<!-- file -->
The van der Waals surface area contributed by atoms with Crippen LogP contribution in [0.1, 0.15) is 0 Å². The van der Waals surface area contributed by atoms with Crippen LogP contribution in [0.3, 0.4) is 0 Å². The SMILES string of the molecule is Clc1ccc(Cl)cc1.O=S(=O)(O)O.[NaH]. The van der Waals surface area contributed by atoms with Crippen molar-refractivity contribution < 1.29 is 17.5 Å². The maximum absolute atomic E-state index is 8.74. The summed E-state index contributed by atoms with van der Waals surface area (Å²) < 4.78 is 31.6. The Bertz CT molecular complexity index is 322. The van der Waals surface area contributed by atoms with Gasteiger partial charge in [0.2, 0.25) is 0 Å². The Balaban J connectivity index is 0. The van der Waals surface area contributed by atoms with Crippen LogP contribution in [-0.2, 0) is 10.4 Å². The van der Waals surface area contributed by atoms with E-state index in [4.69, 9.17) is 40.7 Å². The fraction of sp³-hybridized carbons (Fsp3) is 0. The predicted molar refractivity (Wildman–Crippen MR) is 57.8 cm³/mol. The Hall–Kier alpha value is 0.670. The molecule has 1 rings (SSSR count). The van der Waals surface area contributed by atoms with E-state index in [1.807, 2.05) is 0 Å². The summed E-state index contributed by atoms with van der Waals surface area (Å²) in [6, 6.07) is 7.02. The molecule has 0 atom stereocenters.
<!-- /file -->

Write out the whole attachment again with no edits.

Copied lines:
The van der Waals surface area contributed by atoms with Crippen LogP contribution in [0.1, 0.15) is 0 Å². The van der Waals surface area contributed by atoms with Crippen LogP contribution in [0.3, 0.4) is 0 Å². The SMILES string of the molecule is Clc1ccc(Cl)cc1.O=S(=O)(O)O.[NaH]. The van der Waals surface area contributed by atoms with Crippen molar-refractivity contribution < 1.29 is 17.5 Å². The maximum absolute atomic E-state index is 8.74. The summed E-state index contributed by atoms with van der Waals surface area (Å²) < 4.78 is 31.6. The Bertz CT molecular complexity index is 322. The van der Waals surface area contributed by atoms with Gasteiger partial charge in [0.2, 0.25) is 0 Å². The Balaban J connectivity index is 0. The van der Waals surface area contributed by atoms with Crippen LogP contribution in [-0.2, 0) is 10.4 Å². The van der Waals surface area contributed by atoms with E-state index in [4.69, 9.17) is 40.7 Å². The fraction of sp³-hybridized carbons (Fsp3) is 0. The predicted molar refractivity (Wildman–Crippen MR) is 57.8 cm³/mol. The Hall–Kier alpha value is 0.670. The molecule has 1 rings (SSSR count). The van der Waals surface area contributed by atoms with E-state index in [1.807, 2.05) is 0 Å². The summed E-state index contributed by atoms with van der Waals surface area (Å²) in [6, 6.07) is 7.02. The molecule has 0 atom stereocenters.